gate driver board is powered on. Overall, 35 out of 38 FPGA
I/Os have been used.
STMicro STGAP1AS is selected as the main gate driver
IC based on a previous trade-off [13]. This driver IC is
not able to provide enough driving current for the three
paralleled submodules. Therefore, external current boosters
are designed to supply 90 A peak current to sustain the
fastest switching transient. A current booster solution with nine
paralleled bipolar junction transister (BJT) have been proposed
and designed as shown in Fig. 4. The three driving channels are
connected jointly at the common junction ”COM” to guarantee
the three driving voltage is the same. Rg,com is used to balance
the current sharing of the nine current booster channels, and
to compensate the mismatched transconductance between the
Authorized licensed use limited to: INP TOULOUSE. Downloaded on September 26,2021 at 21:20:31 UTC from IEEE Xplore. Restrictions apply.
Fig. 7. Rogowski switch-current sensor (RSCS) fundamentals
Fig. 8. Frequency-domain analysis of RSCS
Fig. 9. Time-domain analysis of RSCS
BJTs. Rg1,ext and Rg2,ext are split gate resistors to damp
the resonance between the three paralleled gate loops. Rg1,ext
determines the turn-on speed, while Rg1,ext and Rg2,ext jointly
determine the turn-off speed. Fig. 5 shows the PCB layout of
the current boosters. Three current-booster banks are placed
in a wide area adjacent to a MCX gate/source connector.
BJT ICs, decoupling capacitors, gate resistors, and internal
power/ground planes are laminated at the same area to ensure
extremely low turn-on and turn-off gate loop inductance.
The current sharing test results of three current booster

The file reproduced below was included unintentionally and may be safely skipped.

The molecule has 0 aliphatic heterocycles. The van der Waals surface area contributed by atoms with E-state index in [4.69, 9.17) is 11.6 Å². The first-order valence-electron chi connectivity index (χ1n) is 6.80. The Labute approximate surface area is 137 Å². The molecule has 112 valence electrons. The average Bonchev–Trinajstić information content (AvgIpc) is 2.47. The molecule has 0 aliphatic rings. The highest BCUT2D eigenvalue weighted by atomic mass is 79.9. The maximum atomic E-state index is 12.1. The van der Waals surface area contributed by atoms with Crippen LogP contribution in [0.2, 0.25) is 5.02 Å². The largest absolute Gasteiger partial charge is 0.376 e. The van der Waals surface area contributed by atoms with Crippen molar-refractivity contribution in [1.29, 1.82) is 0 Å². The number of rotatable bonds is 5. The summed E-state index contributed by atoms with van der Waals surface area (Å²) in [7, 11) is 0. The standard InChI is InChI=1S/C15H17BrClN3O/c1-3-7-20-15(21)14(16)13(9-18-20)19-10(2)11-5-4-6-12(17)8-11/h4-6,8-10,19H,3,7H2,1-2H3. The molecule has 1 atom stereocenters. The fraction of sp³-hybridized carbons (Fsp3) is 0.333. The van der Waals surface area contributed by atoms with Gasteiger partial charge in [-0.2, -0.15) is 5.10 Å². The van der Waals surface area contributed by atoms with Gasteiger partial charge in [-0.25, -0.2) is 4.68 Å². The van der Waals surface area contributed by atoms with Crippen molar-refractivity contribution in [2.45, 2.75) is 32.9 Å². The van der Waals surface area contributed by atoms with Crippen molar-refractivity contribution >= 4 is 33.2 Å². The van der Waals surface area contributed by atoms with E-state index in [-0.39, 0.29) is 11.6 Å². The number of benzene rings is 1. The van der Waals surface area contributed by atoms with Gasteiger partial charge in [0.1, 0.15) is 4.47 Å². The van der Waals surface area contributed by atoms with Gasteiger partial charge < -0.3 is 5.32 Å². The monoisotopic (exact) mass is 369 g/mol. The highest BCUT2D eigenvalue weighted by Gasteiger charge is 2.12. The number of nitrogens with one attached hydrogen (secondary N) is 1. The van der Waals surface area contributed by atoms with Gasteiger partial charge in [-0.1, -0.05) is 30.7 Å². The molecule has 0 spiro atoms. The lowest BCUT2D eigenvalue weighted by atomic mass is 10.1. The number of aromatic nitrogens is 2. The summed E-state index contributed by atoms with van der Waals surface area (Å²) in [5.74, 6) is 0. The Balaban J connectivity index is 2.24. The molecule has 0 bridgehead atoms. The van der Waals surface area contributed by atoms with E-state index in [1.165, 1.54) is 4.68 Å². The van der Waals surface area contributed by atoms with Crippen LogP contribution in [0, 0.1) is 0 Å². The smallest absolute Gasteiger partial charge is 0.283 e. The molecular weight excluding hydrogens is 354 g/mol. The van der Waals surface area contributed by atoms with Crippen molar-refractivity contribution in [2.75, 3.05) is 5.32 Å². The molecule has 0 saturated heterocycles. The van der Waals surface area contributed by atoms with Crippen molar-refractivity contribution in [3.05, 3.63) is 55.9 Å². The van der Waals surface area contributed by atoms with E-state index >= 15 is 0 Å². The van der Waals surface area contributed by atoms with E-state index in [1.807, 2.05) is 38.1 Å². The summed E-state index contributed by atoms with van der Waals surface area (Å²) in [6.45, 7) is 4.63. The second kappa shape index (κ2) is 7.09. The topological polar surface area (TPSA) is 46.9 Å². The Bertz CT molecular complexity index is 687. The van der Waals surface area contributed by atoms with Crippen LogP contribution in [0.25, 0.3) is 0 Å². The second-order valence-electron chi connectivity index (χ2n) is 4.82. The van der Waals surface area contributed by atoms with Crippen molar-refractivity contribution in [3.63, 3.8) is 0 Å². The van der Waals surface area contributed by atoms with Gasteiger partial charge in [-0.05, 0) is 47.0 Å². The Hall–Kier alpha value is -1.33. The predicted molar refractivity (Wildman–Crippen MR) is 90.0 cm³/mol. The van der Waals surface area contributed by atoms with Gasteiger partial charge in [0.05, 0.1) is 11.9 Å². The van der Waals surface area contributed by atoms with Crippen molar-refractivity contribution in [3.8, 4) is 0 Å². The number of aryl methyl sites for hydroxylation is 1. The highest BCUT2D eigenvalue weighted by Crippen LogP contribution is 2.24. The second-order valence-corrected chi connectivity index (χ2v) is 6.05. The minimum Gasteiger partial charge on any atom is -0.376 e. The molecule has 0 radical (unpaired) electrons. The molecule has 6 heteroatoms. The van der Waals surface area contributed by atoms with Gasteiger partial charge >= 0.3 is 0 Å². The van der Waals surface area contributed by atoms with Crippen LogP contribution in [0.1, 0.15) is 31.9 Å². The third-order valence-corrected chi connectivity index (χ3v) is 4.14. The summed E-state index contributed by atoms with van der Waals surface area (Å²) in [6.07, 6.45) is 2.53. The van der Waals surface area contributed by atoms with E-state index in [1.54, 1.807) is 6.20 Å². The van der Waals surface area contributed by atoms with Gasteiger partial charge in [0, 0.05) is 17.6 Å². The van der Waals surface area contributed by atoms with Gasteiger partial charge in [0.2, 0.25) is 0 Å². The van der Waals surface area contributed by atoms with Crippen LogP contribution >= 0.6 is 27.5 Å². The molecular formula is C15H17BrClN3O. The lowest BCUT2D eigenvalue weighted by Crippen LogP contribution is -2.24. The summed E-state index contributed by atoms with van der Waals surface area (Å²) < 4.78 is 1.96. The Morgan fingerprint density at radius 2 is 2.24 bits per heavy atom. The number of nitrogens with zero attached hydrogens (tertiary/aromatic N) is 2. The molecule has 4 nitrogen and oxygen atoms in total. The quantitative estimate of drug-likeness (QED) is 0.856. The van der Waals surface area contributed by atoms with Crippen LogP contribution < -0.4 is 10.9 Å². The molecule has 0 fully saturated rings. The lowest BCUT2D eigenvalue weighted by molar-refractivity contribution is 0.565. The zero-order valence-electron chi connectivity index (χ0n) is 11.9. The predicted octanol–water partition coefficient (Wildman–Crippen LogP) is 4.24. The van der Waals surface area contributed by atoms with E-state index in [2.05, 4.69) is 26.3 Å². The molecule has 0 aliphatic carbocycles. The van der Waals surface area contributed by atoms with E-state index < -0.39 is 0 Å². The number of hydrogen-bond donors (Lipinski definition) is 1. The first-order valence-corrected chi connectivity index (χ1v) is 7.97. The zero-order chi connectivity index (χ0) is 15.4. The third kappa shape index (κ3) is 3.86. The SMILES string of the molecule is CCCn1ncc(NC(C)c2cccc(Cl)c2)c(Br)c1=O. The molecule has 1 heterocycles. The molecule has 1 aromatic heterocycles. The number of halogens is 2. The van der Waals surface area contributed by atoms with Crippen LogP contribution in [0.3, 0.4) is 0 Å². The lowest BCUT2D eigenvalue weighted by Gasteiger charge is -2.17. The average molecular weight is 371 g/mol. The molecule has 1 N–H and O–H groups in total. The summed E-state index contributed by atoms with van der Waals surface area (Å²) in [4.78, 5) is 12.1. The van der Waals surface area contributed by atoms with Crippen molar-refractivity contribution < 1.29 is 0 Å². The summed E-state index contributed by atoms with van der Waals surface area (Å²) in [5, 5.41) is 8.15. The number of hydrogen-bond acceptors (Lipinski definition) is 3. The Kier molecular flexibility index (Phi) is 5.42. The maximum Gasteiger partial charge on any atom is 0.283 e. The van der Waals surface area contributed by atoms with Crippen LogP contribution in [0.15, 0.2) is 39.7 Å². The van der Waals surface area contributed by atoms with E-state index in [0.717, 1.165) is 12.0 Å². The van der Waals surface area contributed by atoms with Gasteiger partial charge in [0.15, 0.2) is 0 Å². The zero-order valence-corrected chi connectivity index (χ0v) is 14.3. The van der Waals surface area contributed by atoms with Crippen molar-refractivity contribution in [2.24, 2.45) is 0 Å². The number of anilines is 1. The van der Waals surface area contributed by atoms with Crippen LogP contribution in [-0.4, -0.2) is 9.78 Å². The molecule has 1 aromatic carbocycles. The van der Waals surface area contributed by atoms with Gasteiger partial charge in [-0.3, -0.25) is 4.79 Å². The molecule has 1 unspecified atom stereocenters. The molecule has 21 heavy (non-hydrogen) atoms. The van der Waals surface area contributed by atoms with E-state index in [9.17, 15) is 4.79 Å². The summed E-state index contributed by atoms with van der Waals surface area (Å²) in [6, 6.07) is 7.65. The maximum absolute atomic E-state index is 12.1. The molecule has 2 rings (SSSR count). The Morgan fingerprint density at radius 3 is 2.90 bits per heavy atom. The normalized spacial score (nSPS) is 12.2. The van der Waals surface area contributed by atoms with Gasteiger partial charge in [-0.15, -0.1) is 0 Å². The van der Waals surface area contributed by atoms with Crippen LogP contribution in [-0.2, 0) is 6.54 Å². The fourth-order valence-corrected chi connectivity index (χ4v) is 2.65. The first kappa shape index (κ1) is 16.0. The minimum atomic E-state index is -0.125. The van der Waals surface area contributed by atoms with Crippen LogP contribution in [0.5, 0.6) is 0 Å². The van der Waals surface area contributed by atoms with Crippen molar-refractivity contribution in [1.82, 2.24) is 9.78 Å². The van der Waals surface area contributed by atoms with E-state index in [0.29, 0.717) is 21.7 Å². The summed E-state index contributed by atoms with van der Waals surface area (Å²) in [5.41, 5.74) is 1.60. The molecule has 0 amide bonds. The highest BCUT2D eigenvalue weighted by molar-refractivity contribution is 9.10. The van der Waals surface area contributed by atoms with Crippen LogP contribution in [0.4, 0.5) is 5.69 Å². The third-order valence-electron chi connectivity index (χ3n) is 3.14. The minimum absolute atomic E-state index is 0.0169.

banks are shown in Fig. 6. The gate driving currents of
submodule A, B and C have been obtained by measuring the
across voltages of three gate resistors Rg,ext , using passive
probes referred to the joint point “COM” as the ground. The
three gate currents are almost overlapped with one another,
presenting the total turn-on current peak of 36 A, and the
total turn-off peak current of 48 A.
A Rogowski switch-current sensor (RSCS) has been proposed to work effectively together with SiC MOSFET modules
[14] [15]. The high bandwidth, wide measurement range, good
accuracy, and solid signal isolation make it an excellent shortcircuit current detector for SiC devices. As depicted in Fig. 7, a
RSCS mainly comprises two parts. The first part is a Rogowski
coil that is a high-load-impedance current transform, and
equivalently performs as an inductor with the value of mutual
inductance. Fig. 13 shows that a one-turn conductor current
that flows out of the orange window as annotated by the red
arrow generates a flux, and the coil couples the flux along
with the orange trace. A did /dt voltage scaled by the mutual
inductance M is induced at the terminal of the coil where id
is the MOSFET drain current. For the HV design, the coils
are embedded in the inner four layers of the PCB, constructed
by buried traces and vias, and not exposed to the surface. This
design eliminates creepage paths between the high-voltage
primary-side conductor and the secondary-side coil, especially
for the high-side switch current measurement. The second part
of the RSCS is a group of signal processing circuits that
include an active integrator circuit, a reset switch, and a proper
signal filter, shown in Fig. 7. The active integrator converts the
M did /dt value back to id .
Fig.. 8 shows the frequency-domain characteristics of the